Hear the Wind Sing

Hear the Wind Sing is Haruki Murakami’s first book. The short novel was published in 1979.

The story takes place in August 1970 when the nameless narrator is in his early twenties. He is spending his time mostly drinking beer with his friend, the Rat (we never learn his real name) and the barkeeper J (we also never learn his real name). There is also a girl – you guessed it already: her name is never revealed – who has only nine fingers, with a mother she doesn’t like (we never learn why), and a twin sister to whom she is equally not close (not surprisingly also the reason for this remains a mystery). She works in a record store, and this leads to some references to mostly popular music of that time. The music plays a big role, there are also conversations with a radio DJ with a hiccup, and a letter of a hospitalized girl to the DJ from which is quoted extensively. Apart from that, there is a random meeting with a woman in a bar who drinks several gimlets, makes several phone calls, and goes to the bathroom several times. For some reason, the narrator and the Rat talk about books although the latter is not a reader. Containing no sex scenes and having no one in it who is dying are considered as the main characteristics of a good novel (for which reason they consider this as important is, you know it by now, not explained). The girl has an abortion, and disappears later completely. The narrator mentions the three girls with whom he had sex previously and who all committed suicide. Oh, and there are also some sentences about the pulp fiction writer Derek Hartfield and his bizarre suicide in 1938.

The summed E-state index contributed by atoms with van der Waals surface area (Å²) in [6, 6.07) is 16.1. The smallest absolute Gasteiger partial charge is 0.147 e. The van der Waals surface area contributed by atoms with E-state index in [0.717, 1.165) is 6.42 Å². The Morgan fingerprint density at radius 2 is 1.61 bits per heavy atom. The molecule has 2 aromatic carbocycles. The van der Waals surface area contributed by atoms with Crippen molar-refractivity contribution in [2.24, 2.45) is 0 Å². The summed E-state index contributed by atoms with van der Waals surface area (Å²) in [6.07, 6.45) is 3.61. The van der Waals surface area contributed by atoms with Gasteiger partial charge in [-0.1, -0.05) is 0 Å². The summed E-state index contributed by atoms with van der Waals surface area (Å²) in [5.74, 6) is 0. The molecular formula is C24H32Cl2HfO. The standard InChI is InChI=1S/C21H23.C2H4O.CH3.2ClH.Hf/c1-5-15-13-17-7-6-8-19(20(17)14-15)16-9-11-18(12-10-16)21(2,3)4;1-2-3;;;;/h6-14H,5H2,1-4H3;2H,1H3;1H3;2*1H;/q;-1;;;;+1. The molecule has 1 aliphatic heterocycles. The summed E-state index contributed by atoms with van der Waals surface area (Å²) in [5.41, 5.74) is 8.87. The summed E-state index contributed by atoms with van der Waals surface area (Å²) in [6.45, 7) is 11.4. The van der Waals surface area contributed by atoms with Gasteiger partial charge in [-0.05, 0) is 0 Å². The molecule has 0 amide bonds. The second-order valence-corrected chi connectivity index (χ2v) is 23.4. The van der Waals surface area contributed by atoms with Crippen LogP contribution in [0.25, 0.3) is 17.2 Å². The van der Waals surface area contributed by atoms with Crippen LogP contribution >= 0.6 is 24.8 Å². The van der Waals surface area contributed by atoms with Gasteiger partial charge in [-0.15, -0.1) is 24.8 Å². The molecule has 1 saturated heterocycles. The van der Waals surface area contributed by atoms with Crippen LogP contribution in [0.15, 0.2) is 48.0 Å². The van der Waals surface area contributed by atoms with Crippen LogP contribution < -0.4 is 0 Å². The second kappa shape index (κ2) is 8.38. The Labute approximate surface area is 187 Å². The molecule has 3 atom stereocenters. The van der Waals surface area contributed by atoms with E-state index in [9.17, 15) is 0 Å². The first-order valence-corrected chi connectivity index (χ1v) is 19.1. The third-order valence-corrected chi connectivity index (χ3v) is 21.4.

When this blog post seems like a mess to you, it is not my fault. Most of the things happening in this book seem to me completely pointless and not connected to each other. I didn’t understand why things were happening or what was the function of a single of the described events. The characters are shallow, the dialogues bad Hemingway. Maybe it was the intention of the author to show these young people as representatives of a counter-culture, a generation that had no intention to become part of the mainstream Japanese post-WWII society with its salarymen and consumerism. But if that was the idea, it would have been a good thing to describe a little bit more realistic characters with some depth that would have been able to attract some interest and empathy from the side of the reader, and not the flat placeholders without names in this to me pointless narrative.

This is a book for you if you are a big fan of Haruki Murakami. For all the others I can’t recommend it. Fortunately, it is a short book, I read it in one sitting. There is a sequel, Pinball, 1973, which I have also on my shelves. Not really sure if I want to read it.

It is a strange thing. So many people are raving about Haruki Murakami and his writing, he is every year on top of the list of the most probable candidates for the next Nobel Prize for Literature. But to me he seems not to be a remarkable author of literary fiction, although I tried by now already quite a considerable number of his books. The only work by him that greatly impressed me so far was his non-fiction Underground, which I have reviewed here.  

Haruki Murakami: Hear the Wind Sing, translated by Ted Goossen, Vintage 2016

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